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In October, Sadie Jean, a singer-songwriter and a sophomore at New York University’s Clive Davis Institute of Recorded Music, hit the road with some friends to work on writing songs. One particular number, a plea for reconnection with someone who slipped away, began to take shape.
Jean has a sweet yet sturdy voice, and the song, “WYD Now?,” is an astute nugget of coming-of-age trepidation:
I don’t wanna be 20-something, and still in my head about
17 in my bedroom talking, you said that by now we’d
Paint the walls of our shared apartment
You’re still everything I want and
I think we could work it out
The chorus ends with a cold-call query: “So what are you doing now?”
Jean was making TikToks on the trip, and in one of them, a friend urges her to share the song with its subject: “You have to send it to him.”
Maybe she did, maybe she didn’t. But what she chose to do next almost certainly got his attention. She released a snippet of “WYD Now?” as a sound that could be appended by TikTok users to their own heartbreak videos.
Then, on Thanksgiving, she issued an “open verse challenge,” a reliable TikTok gimmick to boost a song’s virality, in which a musician performs a song but leaves a gap for a collaborator, with the hope that others on the app might duet the video and fill the empty space with something special.
Challenges like these have become routine, but Jean’s chorus, a searching question in need of a reply, turned out to be perfectly suited for the format. In her video, she lip-synced her chorus into a wooden spoon, then extended the spoon to the camera with a plaintive look in her eyes, seeking resolution.
In the weeks since, dozens have taken up the eight-bar challenge, with a wide range of approaches. Last week, the best-case scenario unfolded: A bona fide star took the bait. The rapper and singer Lil Yachty delivered a synthetic, adoring reply. First, he played with the structure, jumping in before the beginning of the eight bars, telegraphing emotional directness and urgency: “Fiiiiiiinallyyyydoingggggbettttterrrrr.” And his verse was tender, meeting Jean’s desperation with deep-sigh resignation.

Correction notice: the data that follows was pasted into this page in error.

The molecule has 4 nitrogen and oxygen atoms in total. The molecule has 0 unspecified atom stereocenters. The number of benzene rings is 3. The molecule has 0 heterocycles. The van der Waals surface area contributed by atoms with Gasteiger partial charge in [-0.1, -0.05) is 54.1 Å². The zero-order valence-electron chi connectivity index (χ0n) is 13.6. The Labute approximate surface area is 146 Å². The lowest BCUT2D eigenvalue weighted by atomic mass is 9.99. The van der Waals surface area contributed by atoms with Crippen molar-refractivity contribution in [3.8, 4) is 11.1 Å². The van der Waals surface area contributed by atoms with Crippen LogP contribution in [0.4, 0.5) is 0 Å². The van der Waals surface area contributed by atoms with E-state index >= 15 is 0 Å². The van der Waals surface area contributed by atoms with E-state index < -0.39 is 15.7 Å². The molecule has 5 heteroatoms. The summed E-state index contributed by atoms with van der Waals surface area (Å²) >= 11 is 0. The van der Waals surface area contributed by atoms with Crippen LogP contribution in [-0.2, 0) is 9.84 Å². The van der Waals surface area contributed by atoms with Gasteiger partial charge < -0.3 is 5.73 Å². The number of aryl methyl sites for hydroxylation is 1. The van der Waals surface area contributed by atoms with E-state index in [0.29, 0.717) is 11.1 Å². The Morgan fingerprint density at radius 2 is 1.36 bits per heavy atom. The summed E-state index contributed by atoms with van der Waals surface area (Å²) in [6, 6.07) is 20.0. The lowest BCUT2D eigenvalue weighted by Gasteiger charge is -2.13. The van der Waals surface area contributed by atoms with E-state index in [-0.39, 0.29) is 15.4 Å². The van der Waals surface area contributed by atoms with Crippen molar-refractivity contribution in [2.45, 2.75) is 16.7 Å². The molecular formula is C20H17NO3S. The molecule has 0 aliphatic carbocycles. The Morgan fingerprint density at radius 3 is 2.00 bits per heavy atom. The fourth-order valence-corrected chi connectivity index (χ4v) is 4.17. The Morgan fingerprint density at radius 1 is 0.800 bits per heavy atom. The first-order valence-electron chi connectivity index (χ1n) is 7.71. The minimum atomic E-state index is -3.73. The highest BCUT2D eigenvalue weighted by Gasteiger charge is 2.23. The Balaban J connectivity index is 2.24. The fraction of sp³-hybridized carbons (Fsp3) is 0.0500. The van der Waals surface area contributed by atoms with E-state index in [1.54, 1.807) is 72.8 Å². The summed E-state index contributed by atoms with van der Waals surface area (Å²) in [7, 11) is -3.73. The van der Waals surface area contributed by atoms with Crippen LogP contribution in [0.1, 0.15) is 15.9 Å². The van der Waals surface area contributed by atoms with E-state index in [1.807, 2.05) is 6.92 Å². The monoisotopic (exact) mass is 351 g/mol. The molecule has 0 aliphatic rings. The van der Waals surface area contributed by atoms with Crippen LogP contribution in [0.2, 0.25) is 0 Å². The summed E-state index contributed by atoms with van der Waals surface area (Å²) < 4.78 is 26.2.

First, there were the well-matched duets — @theofficialkristylee writing from the perspective of an older sister; an intricate sigh by @zakharartist; a bolt of lame-ex skepticism from @heyitsjewelss; seductive therapy talk from @davinchi; and an early-Drake-style rap from @lucasstadvec (“My pettiness is me trying not to get back with you/You bad for me and it’s unfair that I’m not bad for you”). Those who chose to rap in the eight bars took more thematic latitude, with vividly detailed verses about sex and violence comically juxtaposed against Jean’s earnestness.
The most striking and natural effort was by @zai1k_, whose voice is an engine purr but sings with a light bristle. “You wanna leave, gal, then I won’t hold you/Don’t say you need me, bae, ’cause I done told you/You keep walking around, you acting like I owe you, but I don’t owe you, girl.”
Consuming these duets in a big gulp highlights not only the surfeit of raw talent that pulses through TikTok every day, but also the collective power of myriad approaches. Singers found unique countermelodies; rappers explored intriguing counterrhythms. Some songs picked up the age theme in Jean’s original, and more than a few referenced the spoon.
As the weeks passed, the collaborations became more absurd — Jean would re-duet some of the funny ones, in on the joke she unintentionally made — and even opportunistic. This light thirst began to professionalize the challenge, recalling, in a way, the early energy and promise of “American Idol,” when contestants were urged to impose personality onto edgeless standards. For good measure, @hashtagcatie — that’s Catie Turner, the affable eccentric from “Idol” Season 16 — did a Lucy Dacus-esque duet, too. So did @franciskarelofficial, who bounded to fame on TikTok last year during a similar challenge issued by the pop star Meghan Trainor.
The finished Sadie Jean-only version of “WYD Now?” was released to streaming services on Dec. 10; it exists as a duet only within the walls of the app. But perhaps sensing a moment, another young singer, Stacey Ryan, started a challenge for a sparkly cabaret-style number in late December.
@zai1k_ hopped on that challenge as well, his verse just as seamless as the one he wrote for Jean. And he and Ryan elevated the stakes, too, announcing that a full version of their collaboration would be released to streaming services later this week.
It’s a savvy move, to graduate the frisky energy of impromptu collaboration to a more formal stage. But it also opens up the idea of what, exactly, a song release could be in this creative moment. On streaming services, you can hear Jean’s solo version, but all of the aforementioned collaborators are part of the song’s journey, too. Why not release an EP with all the different duets, the modern-day equivalent of the remix EP of old, or a dancehall riddim album? No one gets anywhere alone anymore.